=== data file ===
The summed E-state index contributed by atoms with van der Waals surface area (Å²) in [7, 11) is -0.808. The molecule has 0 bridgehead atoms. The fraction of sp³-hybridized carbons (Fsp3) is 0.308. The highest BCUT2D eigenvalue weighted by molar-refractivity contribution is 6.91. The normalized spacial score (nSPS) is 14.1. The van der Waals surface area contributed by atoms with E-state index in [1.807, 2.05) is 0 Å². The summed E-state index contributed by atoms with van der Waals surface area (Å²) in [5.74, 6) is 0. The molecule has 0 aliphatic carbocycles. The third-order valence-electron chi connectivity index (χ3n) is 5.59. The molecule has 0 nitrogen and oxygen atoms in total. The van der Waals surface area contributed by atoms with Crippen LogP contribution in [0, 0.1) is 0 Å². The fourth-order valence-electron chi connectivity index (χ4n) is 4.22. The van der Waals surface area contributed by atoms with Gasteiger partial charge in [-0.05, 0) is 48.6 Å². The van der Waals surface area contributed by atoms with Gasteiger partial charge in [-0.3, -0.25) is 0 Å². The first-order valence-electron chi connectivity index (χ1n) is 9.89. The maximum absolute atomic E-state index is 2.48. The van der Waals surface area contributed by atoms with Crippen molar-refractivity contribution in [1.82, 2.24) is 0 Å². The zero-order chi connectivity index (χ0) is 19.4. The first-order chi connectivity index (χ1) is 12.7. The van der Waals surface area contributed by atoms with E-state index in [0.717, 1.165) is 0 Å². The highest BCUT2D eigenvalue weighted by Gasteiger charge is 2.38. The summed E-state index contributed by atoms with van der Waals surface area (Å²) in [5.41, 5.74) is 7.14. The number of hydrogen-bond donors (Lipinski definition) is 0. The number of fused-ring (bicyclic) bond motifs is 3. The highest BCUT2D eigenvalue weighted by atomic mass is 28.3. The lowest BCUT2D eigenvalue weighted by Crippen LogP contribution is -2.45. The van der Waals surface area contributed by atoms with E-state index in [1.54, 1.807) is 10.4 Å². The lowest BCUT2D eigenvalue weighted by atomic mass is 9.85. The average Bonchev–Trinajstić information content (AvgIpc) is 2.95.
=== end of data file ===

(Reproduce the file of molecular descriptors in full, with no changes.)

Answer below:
The summed E-state index contributed by atoms with van der Waals surface area (Å²) in [7, 11) is -0.808. The molecule has 0 bridgehead atoms. The fraction of sp³-hybridized carbons (Fsp3) is 0.308. The highest BCUT2D eigenvalue weighted by molar-refractivity contribution is 6.91. The normalized spacial score (nSPS) is 14.1. The van der Waals surface area contributed by atoms with E-state index in [1.807, 2.05) is 0 Å². The summed E-state index contributed by atoms with van der Waals surface area (Å²) in [5.74, 6) is 0. The molecule has 0 aliphatic carbocycles. The third-order valence-electron chi connectivity index (χ3n) is 5.59. The molecule has 0 nitrogen and oxygen atoms in total. The van der Waals surface area contributed by atoms with Crippen LogP contribution in [0, 0.1) is 0 Å². The fourth-order valence-electron chi connectivity index (χ4n) is 4.22. The van der Waals surface area contributed by atoms with Gasteiger partial charge in [-0.05, 0) is 48.6 Å². The van der Waals surface area contributed by atoms with Gasteiger partial charge in [-0.3, -0.25) is 0 Å². The first-order valence-electron chi connectivity index (χ1n) is 9.89. The maximum absolute atomic E-state index is 2.48. The van der Waals surface area contributed by atoms with Crippen molar-refractivity contribution in [1.82, 2.24) is 0 Å². The zero-order chi connectivity index (χ0) is 19.4. The first-order chi connectivity index (χ1) is 12.7. The van der Waals surface area contributed by atoms with E-state index in [0.717, 1.165) is 0 Å². The highest BCUT2D eigenvalue weighted by Gasteiger charge is 2.38. The summed E-state index contributed by atoms with van der Waals surface area (Å²) in [5.41, 5.74) is 7.14. The number of hydrogen-bond donors (Lipinski definition) is 0. The number of fused-ring (bicyclic) bond motifs is 3. The highest BCUT2D eigenvalue weighted by atomic mass is 28.3. The lowest BCUT2D eigenvalue weighted by Crippen LogP contribution is -2.45. The van der Waals surface area contributed by atoms with E-state index in [1.54, 1.807) is 10.4 Å². The lowest BCUT2D eigenvalue weighted by atomic mass is 9.85. The average Bonchev–Trinajstić information content (AvgIpc) is 2.95.